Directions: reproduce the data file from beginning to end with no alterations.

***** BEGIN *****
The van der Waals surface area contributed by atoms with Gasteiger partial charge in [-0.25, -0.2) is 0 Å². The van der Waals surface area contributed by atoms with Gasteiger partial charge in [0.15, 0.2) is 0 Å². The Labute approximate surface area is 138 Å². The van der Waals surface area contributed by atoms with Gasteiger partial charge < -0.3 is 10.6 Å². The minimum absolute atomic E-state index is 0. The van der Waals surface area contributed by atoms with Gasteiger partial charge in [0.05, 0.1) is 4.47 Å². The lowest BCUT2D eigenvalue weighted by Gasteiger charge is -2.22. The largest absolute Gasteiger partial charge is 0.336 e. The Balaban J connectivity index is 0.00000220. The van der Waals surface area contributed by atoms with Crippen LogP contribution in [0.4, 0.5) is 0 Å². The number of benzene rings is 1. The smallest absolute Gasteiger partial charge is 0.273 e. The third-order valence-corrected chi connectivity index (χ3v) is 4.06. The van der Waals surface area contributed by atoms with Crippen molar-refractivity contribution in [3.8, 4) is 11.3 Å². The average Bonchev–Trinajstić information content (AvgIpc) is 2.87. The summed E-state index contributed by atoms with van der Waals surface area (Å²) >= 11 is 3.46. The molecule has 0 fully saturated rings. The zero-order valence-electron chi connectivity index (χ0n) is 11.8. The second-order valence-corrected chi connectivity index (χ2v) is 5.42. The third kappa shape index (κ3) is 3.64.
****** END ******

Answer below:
The van der Waals surface area contributed by atoms with Gasteiger partial charge in [-0.25, -0.2) is 0 Å². The van der Waals surface area contributed by atoms with Gasteiger partial charge in [0.15, 0.2) is 0 Å². The Labute approximate surface area is 138 Å². The van der Waals surface area contributed by atoms with Gasteiger partial charge < -0.3 is 10.6 Å². The minimum absolute atomic E-state index is 0. The van der Waals surface area contributed by atoms with Gasteiger partial charge in [0.05, 0.1) is 4.47 Å². The lowest BCUT2D eigenvalue weighted by Gasteiger charge is -2.22. The largest absolute Gasteiger partial charge is 0.336 e. The Balaban J connectivity index is 0.00000220. The van der Waals surface area contributed by atoms with Crippen LogP contribution in [0.4, 0.5) is 0 Å². The number of benzene rings is 1. The smallest absolute Gasteiger partial charge is 0.273 e. The third-order valence-corrected chi connectivity index (χ3v) is 4.06. The van der Waals surface area contributed by atoms with Crippen molar-refractivity contribution in [3.8, 4) is 11.3 Å². The average Bonchev–Trinajstić information content (AvgIpc) is 2.87. The summed E-state index contributed by atoms with van der Waals surface area (Å²) >= 11 is 3.46. The molecule has 0 fully saturated rings. The zero-order valence-electron chi connectivity index (χ0n) is 11.8. The second-order valence-corrected chi connectivity index (χ2v) is 5.42. The third kappa shape index (κ3) is 3.64.